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South Sudanese Bishops Would Rather Go Without Than Compromise Their Faith Over Homosexuality

South Sudanese Bishops Would Rather Go Without Than Compromise Their Faith Over Homosexuality

By David W. Virtue in Canterbury
August 4, 2022

Since 2008, The Episcopal Church of South Sudan has steadfastly refused to take funds from the Episcopal Church, allowing them the freedom to speak freely at the Lambeth Conference, maintaining biblical faithfulness on sexuality issues.

Other bishops from the Global South have hinted that they do not want to put at risk financial help to their diocese from "revisionist" dioceses and provinces like TEC.

The Archbishop of South Sudan, Justin Badi, has had a high profile at the Lambeth Conference. Badi is waging a holy war alongside one other Archbishop, James Wong of the Indian Ocean. Badi is taking a fearless stand for the gospel on this issue.

Four of his bishops spoke movingly to Virtueonline about the situation of their people in their dioceses who face starvation and poverty in order to maintain their integrity.

Bishop Moses Deng of Northern Bahr-el-Ghazal explained that South Sudan has been in a state of 'war' since 1955. But even now, many rebel groups have not signed the Revitalised Peace Agreement which runs out in February 2023.

They face an economic crisis: teachers, policemen, civil servants and even the army have not received their salary for 4-6 months, of 6600 South Sudanese pounds (10 dollars) per month. 98% of South Sudan's income is from oil and all of that has been sold up until 2027.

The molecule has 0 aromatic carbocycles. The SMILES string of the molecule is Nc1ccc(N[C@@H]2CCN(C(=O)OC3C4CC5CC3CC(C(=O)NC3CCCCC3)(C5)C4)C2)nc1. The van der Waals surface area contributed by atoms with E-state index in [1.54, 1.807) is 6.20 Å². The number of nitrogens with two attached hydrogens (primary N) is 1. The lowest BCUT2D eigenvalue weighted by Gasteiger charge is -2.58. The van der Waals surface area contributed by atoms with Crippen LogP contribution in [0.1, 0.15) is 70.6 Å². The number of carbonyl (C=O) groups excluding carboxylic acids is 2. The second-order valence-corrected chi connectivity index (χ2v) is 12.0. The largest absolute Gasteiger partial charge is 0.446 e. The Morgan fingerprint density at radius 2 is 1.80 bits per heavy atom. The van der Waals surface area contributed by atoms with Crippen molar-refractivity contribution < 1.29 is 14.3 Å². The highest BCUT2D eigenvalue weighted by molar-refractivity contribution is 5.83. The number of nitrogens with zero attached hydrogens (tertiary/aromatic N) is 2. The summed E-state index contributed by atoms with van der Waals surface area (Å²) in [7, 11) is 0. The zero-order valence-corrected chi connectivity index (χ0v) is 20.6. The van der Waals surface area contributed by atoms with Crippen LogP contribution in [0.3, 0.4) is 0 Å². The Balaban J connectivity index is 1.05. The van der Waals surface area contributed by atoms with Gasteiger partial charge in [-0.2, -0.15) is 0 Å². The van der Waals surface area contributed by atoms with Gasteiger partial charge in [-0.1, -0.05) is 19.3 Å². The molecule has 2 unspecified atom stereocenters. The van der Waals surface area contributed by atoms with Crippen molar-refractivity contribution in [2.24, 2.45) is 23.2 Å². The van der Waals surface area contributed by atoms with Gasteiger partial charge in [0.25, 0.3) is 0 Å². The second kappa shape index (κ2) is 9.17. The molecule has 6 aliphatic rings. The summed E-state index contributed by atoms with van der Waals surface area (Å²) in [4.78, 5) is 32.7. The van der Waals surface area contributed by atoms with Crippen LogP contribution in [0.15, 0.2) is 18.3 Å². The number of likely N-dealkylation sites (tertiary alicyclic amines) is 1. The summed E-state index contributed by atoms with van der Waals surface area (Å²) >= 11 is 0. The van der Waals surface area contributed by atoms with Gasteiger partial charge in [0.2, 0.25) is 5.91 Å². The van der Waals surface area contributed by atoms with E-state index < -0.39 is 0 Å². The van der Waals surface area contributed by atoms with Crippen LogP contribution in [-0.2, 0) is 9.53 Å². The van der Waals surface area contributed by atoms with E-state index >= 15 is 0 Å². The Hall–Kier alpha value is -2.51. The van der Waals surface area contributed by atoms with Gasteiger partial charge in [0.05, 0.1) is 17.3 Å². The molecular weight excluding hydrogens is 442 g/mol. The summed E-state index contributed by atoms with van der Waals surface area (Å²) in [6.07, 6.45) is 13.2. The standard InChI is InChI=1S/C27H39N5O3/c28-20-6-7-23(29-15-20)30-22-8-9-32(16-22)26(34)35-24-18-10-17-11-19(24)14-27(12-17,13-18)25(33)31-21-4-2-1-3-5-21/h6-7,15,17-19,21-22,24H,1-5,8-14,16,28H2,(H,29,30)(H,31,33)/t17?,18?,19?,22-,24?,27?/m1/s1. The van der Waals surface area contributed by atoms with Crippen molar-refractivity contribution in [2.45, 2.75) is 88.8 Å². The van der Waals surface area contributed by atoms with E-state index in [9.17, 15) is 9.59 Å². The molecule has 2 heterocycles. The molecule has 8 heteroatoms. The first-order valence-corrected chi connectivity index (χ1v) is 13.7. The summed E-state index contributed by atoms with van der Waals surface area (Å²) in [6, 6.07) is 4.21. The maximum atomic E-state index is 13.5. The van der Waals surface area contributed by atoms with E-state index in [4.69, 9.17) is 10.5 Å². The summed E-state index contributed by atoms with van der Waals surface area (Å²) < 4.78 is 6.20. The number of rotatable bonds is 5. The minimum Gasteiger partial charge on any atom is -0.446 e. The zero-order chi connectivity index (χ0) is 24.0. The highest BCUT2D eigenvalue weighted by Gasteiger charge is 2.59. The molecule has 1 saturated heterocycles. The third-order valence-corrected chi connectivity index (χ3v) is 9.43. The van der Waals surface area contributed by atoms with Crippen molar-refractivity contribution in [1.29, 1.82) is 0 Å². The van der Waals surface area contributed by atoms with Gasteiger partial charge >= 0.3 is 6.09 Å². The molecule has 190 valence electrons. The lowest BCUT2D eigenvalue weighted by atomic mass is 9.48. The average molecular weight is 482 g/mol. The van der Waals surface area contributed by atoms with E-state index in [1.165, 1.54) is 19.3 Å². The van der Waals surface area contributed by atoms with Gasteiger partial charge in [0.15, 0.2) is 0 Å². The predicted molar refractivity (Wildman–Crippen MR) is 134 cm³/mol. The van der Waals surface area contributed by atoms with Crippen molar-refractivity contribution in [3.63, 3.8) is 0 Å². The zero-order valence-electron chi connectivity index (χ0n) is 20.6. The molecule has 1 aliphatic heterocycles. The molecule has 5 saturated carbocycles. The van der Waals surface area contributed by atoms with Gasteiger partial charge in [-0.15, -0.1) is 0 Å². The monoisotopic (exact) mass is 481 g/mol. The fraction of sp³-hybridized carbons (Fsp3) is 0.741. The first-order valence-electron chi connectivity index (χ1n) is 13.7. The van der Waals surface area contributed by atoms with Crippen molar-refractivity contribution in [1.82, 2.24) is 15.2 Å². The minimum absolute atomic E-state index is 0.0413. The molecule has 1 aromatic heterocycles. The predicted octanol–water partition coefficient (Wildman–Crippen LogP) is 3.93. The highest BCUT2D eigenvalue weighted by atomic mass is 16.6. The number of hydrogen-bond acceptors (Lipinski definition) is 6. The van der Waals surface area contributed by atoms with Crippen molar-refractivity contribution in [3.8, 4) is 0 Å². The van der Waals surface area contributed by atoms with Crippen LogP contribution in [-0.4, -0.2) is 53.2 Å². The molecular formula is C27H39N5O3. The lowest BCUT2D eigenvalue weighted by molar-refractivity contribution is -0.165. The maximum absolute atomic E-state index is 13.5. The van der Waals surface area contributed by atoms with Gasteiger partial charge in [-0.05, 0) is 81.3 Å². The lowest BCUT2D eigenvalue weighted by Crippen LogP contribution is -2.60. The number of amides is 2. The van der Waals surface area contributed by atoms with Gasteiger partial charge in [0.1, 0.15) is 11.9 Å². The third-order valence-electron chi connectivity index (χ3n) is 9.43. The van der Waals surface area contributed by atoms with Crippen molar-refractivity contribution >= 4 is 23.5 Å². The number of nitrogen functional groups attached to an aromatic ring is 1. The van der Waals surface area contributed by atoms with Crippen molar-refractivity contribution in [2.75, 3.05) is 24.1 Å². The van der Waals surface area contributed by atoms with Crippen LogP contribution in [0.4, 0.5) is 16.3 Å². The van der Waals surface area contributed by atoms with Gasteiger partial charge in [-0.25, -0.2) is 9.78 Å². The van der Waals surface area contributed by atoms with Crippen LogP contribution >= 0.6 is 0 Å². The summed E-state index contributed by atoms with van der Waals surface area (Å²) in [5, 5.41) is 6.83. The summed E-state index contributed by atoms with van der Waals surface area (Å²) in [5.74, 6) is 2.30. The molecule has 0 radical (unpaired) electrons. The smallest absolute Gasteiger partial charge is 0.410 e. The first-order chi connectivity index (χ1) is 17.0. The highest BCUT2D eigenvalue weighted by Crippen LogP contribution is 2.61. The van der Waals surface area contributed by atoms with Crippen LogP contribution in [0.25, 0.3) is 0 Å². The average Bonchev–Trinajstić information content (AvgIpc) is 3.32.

Most food has to be imported from Uganda and Kenya. Ongoing insecurity from inter-tribal conflicts, rebel groups, and unknown criminals with guns means that the South Sudan has not been tilled. Therefore, food must be paid for in foreign exchange. But the banks have no dollars.

Due to lack of food, some have fled to Uganda and Congo, two days' trek away.

There, Bishop Semi, himself a refugee, ministers to his people from the far south of Southern Sudan in the refugee camps. There they have built churches under the trees. But they lack bibles he told VOL. They have, however, started agricultural work by hiring land in Uganda to till. Anglican International Development (AID) has assisted them to get started.

To encourage his people, Bishop Levi of Yei has held Bible training conferences for his pastors, families and young people. His diocese has the protection of a UN battalion, but unpaid South Sudanese troops have not been paid and those troops have looted villages for food.

Bishop Jackson of Juba spoke of Microfinance projects which help poor women, who use the income they got to support their families. The bishop sees this as a way of evangelism as they see this provision as from the hand of God. Once one group of women is stabilized, Microfinance moves on to another.

Bishop Deng said that in his area in the north, the majority of people doing business are Muslims and those driven by poverty are helpless before them. He fully expects the Muslim influence to increase in the future.

Out of this context, the Episcopal Church of South Sudan has refused to take funds from the Episcopal Church of the USA.

CEN contributed to this story.

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